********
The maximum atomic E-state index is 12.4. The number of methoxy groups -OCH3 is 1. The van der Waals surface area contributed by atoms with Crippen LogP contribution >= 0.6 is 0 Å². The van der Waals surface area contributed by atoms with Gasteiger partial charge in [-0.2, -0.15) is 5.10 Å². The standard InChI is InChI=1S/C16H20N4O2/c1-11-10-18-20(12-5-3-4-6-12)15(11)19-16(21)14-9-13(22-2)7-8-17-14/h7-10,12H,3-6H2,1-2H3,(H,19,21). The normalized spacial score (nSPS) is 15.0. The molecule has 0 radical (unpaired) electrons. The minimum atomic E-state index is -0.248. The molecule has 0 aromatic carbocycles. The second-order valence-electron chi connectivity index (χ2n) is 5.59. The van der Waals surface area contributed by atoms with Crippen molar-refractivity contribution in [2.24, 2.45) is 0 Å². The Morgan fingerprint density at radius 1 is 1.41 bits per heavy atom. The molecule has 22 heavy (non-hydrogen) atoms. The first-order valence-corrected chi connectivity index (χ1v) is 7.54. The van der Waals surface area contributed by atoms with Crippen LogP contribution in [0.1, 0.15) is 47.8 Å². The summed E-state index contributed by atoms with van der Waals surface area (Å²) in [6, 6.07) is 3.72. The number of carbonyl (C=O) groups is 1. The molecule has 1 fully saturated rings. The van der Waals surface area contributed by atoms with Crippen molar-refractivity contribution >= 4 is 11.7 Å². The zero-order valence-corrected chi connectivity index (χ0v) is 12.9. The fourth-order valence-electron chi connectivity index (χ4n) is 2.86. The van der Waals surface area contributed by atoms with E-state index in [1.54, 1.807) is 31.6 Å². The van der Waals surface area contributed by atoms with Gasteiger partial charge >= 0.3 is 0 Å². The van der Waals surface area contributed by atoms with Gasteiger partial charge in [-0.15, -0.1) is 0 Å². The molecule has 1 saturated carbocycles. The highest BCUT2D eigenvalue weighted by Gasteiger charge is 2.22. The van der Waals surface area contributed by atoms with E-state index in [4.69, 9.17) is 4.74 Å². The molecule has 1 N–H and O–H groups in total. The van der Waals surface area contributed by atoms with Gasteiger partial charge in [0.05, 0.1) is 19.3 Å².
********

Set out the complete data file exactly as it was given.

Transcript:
The maximum atomic E-state index is 12.4. The number of methoxy groups -OCH3 is 1. The van der Waals surface area contributed by atoms with Crippen LogP contribution >= 0.6 is 0 Å². The van der Waals surface area contributed by atoms with Gasteiger partial charge in [-0.2, -0.15) is 5.10 Å². The standard InChI is InChI=1S/C16H20N4O2/c1-11-10-18-20(12-5-3-4-6-12)15(11)19-16(21)14-9-13(22-2)7-8-17-14/h7-10,12H,3-6H2,1-2H3,(H,19,21). The normalized spacial score (nSPS) is 15.0. The molecule has 0 radical (unpaired) electrons. The minimum atomic E-state index is -0.248. The molecule has 0 aromatic carbocycles. The second-order valence-electron chi connectivity index (χ2n) is 5.59. The van der Waals surface area contributed by atoms with Crippen molar-refractivity contribution in [2.24, 2.45) is 0 Å². The Morgan fingerprint density at radius 1 is 1.41 bits per heavy atom. The molecule has 22 heavy (non-hydrogen) atoms. The first-order valence-corrected chi connectivity index (χ1v) is 7.54. The van der Waals surface area contributed by atoms with Crippen LogP contribution in [0.1, 0.15) is 47.8 Å². The summed E-state index contributed by atoms with van der Waals surface area (Å²) in [6, 6.07) is 3.72. The number of carbonyl (C=O) groups is 1. The molecule has 1 fully saturated rings. The van der Waals surface area contributed by atoms with Crippen molar-refractivity contribution >= 4 is 11.7 Å². The zero-order valence-corrected chi connectivity index (χ0v) is 12.9. The fourth-order valence-electron chi connectivity index (χ4n) is 2.86. The van der Waals surface area contributed by atoms with E-state index in [1.54, 1.807) is 31.6 Å². The van der Waals surface area contributed by atoms with Gasteiger partial charge >= 0.3 is 0 Å². The van der Waals surface area contributed by atoms with Gasteiger partial charge in [-0.15, -0.1) is 0 Å². The molecule has 1 saturated carbocycles. The highest BCUT2D eigenvalue weighted by Gasteiger charge is 2.22. The van der Waals surface area contributed by atoms with E-state index in [4.69, 9.17) is 4.74 Å². The molecule has 1 N–H and O–H groups in total. The van der Waals surface area contributed by atoms with Gasteiger partial charge in [0.05, 0.1) is 19.3 Å².